Illustration: Mook Loxley /


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  • EABS (live)
Wide Open @ The Reeds 7/7/18

The entire back wall of the softly lit, plant-scattered venue The Reeds is a tight fit for the seven-piece Polish jazz band EABS, an appropriate set up mirroring the intimacy and artistic vibes of the night. Among the keyboard, decks, drums, guitars and trumpet, the saxophone takes centre stage. The relaxed ambiance of the night is stirred up by saxophone improvisation boldly playing over fast percussion, tied together with a blend of hip hop samples and jazz. Both bass and electric guitars take on unexpected roles within the pieces, which appear to develop seamlessly into a pool of genres including swing and psychedelic rock.

Songs like Neikochana give light to all instruments within an eclectic and varied few minutes, impressively maintaining the attention of everyone in the room throughout what can only be described as a hectic collection of timbres and sounds. Elements of 70s rock and modern hip hop and jazz are fused together to create one of the most interesting performances to grace London Road in many a year.

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The use of colourful patterns on the back wall is replaced with a dark orange hue, setting the stage for DAUWD’s transition into a synth-heavy, deeply layered set. Repeated percussion is introduced, layered with synths to produce a unique approach to dance and techno music such as in Macadam Therapy. A multitude of sounds are introduced and transitioned out of the songs, allowing for slow yet satisfying development. It is hard not to compare the songs of Dauwd to literature or poetry; each song has an underlying theme guided by strong percussion yet within each piece we find irregular structures and specific arrangements, arguably designed to lead us through the song as if it were a journey. The atmosphere is warm and relaxed, held up by the deep bass playing under the array of echoes and sounds so carefully placed within the pieces. The flow is easy-going and deliberately unhurried, showing off his ability to make relatively quick tempos feel relaxed and gentle.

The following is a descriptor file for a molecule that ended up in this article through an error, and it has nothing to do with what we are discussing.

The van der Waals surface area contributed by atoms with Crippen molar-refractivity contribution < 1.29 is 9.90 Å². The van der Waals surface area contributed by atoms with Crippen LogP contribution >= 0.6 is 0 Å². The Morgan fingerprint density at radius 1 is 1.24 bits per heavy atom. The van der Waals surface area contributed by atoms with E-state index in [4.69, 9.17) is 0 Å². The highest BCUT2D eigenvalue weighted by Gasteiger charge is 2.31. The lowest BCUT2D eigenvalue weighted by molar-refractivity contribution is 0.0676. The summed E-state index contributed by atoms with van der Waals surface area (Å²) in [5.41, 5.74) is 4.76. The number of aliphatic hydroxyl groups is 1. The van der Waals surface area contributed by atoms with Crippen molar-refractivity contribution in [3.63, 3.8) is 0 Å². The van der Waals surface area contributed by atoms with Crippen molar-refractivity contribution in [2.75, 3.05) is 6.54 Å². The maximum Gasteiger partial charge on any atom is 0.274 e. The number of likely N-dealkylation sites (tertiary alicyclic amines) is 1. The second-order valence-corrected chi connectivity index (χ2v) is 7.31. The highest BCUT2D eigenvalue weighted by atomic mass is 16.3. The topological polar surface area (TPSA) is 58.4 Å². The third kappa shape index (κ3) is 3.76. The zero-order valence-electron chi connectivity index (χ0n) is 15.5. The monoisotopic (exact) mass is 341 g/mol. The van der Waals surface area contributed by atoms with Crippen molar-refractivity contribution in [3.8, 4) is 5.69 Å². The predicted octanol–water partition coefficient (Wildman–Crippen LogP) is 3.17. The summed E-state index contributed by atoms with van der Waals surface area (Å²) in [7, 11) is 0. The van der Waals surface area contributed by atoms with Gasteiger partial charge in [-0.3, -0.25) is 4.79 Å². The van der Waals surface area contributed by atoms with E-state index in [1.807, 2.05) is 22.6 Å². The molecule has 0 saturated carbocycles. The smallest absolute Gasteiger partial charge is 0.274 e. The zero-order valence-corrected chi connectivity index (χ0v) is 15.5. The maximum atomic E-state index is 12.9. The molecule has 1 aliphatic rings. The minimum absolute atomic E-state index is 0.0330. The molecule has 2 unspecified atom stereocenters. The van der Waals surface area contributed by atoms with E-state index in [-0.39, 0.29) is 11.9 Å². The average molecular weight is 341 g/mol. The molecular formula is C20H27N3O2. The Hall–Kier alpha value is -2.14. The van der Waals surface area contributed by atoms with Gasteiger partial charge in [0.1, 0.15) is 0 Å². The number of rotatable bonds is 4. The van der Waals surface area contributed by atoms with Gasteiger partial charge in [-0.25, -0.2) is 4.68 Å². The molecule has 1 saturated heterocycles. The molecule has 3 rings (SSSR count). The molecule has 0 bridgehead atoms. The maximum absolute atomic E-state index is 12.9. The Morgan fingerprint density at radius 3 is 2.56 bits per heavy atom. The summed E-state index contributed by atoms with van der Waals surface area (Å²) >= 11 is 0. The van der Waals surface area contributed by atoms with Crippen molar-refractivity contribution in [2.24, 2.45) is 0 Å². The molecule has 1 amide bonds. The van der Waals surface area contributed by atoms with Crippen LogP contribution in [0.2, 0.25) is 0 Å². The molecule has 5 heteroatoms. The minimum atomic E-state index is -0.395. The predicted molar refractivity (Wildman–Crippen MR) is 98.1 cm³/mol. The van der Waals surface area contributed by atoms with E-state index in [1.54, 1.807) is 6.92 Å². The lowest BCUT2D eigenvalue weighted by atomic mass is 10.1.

People here dance or sketch; the energy created from the intoxicating development of sounds absorbed by the audience, eager for more of the psychedelic and reserved approach to dance music Dauwd has crafted. Exaggerated bass is used over the sample of Only You (originally by Steve Monite) in a successful shift from light underplayed techno developments to more substantial dance vibes; displaying the capability of his production and his use of genres within a set. His flow guides us through each song to create an overall display of music that grasps the audience and joins us together, yet also allows us to be captivated individually. An enticing and impressive performance displaying the range of musical talent Dauwd has at his fingertips.

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